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Originally Posted by con771 View Post
I neglected to mention that the 2 horizontal (middle) walls in the picture are support walls and cannot be moved. As a result
(I would knock out the middle wall running horizontal in the picture (and maybe move it next to the support beam) is impossible...

We have 3 bedrooms now
Then I would say create an opening to the room on the left, and leave it open, beyond that I would need to see pictures to really get a good idea of what we are looking at
 
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Old 01-11-08, 08:37 AM
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Door way...

You mentioned 33" is to narrow for the doorway? Is wider code in your area or do you just want your doorways wider? My newly framed basement has 30" & 32" doors that all meet code for our area.
 
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Old 01-12-08, 02:57 PM
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gsr is on the right track, but a 30 or 32" door wouldnt leave enough room for the door frame. But a 2'4" door would work and they are actually used frequently as interior doors for the higher end production homes ive been drawing lately. And are you sure the walls are load bearing? that would mean there would need to be a footing underneath them because the floor slab itself is not structural. the typical beam and post construction would make more sense to me, and in that case you can create the rooms in any way you wish. if the walls are structural, well, i would do somethin like this:

 
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Old 01-13-08, 07:00 AM
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I'm sure the walls are load bearing (structural) and there is a footing underneath them. The reason they went with full structural walls is because they used prefab trusses for the support under the mainfloor. (these run at 90 angles to the support walls in the basement) where the trusses join you get the support walls running the length of the joins.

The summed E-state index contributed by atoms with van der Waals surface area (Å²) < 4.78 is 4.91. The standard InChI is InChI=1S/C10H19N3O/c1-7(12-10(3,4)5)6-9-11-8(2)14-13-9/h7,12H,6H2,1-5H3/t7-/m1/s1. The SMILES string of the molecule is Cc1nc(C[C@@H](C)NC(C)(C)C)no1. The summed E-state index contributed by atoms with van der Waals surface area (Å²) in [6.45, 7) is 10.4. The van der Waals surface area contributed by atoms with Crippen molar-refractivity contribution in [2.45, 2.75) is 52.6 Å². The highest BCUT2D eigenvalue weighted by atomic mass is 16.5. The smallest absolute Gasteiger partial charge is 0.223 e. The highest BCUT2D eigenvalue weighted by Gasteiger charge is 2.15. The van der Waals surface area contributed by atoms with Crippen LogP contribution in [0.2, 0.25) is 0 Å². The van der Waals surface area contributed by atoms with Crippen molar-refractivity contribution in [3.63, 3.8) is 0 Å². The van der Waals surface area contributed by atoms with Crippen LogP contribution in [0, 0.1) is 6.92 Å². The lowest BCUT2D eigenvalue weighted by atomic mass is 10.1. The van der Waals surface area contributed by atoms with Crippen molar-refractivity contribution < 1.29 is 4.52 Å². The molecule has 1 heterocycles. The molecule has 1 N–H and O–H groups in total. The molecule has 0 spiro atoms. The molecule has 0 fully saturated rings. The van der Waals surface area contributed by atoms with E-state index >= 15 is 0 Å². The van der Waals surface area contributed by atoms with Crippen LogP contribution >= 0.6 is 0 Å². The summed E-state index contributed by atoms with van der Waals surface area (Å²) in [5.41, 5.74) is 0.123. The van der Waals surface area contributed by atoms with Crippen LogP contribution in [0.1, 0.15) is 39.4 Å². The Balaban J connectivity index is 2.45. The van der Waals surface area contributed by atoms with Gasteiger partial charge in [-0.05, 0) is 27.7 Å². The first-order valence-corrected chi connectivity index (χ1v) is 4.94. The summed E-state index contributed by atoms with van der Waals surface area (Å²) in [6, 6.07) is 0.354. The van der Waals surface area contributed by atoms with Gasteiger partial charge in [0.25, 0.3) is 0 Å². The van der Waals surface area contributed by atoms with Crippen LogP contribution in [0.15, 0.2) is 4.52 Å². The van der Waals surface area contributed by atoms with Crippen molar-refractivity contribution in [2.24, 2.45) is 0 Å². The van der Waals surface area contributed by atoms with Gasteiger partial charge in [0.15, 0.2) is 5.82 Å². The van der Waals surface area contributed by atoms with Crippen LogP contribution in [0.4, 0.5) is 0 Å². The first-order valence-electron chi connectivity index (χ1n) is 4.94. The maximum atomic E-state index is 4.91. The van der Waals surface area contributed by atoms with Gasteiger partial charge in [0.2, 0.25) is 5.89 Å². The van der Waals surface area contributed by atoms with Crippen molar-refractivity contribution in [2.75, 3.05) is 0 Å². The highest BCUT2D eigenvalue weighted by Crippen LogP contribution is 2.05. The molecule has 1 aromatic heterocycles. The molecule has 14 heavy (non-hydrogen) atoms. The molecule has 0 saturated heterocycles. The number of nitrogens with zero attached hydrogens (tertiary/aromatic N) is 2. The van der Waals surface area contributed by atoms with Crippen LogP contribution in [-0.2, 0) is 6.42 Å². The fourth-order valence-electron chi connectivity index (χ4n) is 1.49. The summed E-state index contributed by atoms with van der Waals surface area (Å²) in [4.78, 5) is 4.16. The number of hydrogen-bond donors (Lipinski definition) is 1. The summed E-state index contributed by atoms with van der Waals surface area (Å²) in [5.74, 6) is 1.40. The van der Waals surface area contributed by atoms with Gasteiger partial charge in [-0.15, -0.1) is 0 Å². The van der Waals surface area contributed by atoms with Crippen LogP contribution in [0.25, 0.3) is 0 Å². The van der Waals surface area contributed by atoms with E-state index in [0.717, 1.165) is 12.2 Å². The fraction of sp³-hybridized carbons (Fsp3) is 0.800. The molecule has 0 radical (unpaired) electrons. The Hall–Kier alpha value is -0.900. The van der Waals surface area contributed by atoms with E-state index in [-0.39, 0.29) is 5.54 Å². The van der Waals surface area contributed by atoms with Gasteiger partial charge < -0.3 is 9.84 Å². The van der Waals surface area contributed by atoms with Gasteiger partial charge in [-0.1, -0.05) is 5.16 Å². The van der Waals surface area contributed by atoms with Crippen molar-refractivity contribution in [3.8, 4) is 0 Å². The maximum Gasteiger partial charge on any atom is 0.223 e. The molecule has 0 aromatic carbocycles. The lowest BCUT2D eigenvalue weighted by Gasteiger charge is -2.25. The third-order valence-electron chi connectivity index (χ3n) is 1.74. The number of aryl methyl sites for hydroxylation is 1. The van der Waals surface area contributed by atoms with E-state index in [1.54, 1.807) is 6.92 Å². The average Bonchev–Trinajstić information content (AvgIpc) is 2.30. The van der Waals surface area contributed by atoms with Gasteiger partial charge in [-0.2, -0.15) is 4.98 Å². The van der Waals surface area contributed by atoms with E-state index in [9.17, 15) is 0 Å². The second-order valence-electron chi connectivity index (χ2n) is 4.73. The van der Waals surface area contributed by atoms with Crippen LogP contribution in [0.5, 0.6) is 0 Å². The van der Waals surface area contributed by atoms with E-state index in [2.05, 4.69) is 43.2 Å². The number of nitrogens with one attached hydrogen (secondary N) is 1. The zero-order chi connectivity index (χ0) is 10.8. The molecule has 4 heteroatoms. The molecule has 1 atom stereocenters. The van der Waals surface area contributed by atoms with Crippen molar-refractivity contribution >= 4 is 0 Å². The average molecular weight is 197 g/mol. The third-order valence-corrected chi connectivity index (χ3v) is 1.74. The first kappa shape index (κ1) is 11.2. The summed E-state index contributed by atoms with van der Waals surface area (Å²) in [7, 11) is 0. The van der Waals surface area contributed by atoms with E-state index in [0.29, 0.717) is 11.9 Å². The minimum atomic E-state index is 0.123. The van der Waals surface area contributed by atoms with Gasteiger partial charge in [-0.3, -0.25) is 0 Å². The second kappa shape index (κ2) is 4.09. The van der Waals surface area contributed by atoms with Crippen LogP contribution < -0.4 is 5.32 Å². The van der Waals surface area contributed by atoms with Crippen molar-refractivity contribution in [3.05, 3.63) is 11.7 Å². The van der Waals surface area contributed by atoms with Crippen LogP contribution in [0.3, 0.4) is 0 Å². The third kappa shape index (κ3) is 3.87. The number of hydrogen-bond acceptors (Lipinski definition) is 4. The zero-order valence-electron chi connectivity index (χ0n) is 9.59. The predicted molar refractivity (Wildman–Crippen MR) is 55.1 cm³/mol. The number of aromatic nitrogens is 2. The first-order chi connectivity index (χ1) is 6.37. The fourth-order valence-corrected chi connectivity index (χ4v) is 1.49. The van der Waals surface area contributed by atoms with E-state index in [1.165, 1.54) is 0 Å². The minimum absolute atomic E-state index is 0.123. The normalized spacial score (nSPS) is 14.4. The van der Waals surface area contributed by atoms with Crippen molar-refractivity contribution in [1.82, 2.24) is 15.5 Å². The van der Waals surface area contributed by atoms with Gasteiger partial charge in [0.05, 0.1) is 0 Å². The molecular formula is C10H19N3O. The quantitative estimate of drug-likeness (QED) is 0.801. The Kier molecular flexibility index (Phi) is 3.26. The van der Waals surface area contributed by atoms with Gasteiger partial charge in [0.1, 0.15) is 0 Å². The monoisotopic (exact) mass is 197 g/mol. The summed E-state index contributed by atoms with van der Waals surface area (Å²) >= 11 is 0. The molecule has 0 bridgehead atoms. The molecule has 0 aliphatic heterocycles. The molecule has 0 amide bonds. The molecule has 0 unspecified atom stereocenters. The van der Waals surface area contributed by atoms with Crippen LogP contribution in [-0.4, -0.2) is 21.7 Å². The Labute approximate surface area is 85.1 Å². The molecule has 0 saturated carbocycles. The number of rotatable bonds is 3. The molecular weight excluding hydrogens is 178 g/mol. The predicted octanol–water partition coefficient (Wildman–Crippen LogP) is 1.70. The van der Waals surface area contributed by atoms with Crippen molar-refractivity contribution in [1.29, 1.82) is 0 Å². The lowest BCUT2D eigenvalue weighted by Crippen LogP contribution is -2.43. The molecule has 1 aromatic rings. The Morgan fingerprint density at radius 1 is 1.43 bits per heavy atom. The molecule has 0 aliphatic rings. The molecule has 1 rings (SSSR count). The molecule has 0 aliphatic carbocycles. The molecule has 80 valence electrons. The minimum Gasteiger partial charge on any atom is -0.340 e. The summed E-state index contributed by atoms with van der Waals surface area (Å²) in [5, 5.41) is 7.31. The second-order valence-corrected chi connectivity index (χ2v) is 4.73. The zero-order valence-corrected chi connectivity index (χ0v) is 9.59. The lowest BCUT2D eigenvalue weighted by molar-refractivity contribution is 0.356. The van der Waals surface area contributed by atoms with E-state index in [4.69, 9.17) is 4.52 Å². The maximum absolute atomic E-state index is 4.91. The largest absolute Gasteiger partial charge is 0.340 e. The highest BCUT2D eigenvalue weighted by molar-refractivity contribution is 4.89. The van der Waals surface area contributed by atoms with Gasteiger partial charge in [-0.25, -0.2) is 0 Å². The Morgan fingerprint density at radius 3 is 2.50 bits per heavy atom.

I like the design the only question I have is can I open up the door at the bottom of the stairs to a larger opening like you have designed and it still be up to code for loadbearning?
In other words if I remove part of the wall how can I ensure the structure is still sound?
 
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Old 01-13-08, 12:18 PM
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Yes, you can create a wider opening. You'll notice that the wall you speak of already has a door in it. This means that there is a header above the door way with jack studs or posts on the sides that carry the load above around the door and to the concrete footing. then just think of it as adding a much larger door. You will have a longer, deeper beam supported on either end with the appropriately sized post or jack studs. The only consideration will be if there is a footing below the area where these posts will be and if it is big enough. this is because the existing footing supports a more continuous load from the wall. By opening the wall up you are concentrating more load at the two endpoints of the beam.

Using the same convention, you could replace both of those structural walls entirely with the right size steel I beam supported at certain intervals by posts set into concrete footings. thats why i asked if you were sure the walls were structural because it makes less sense for the designer to limit your basement from the getgo when there is an alternative way to carry the floor load above.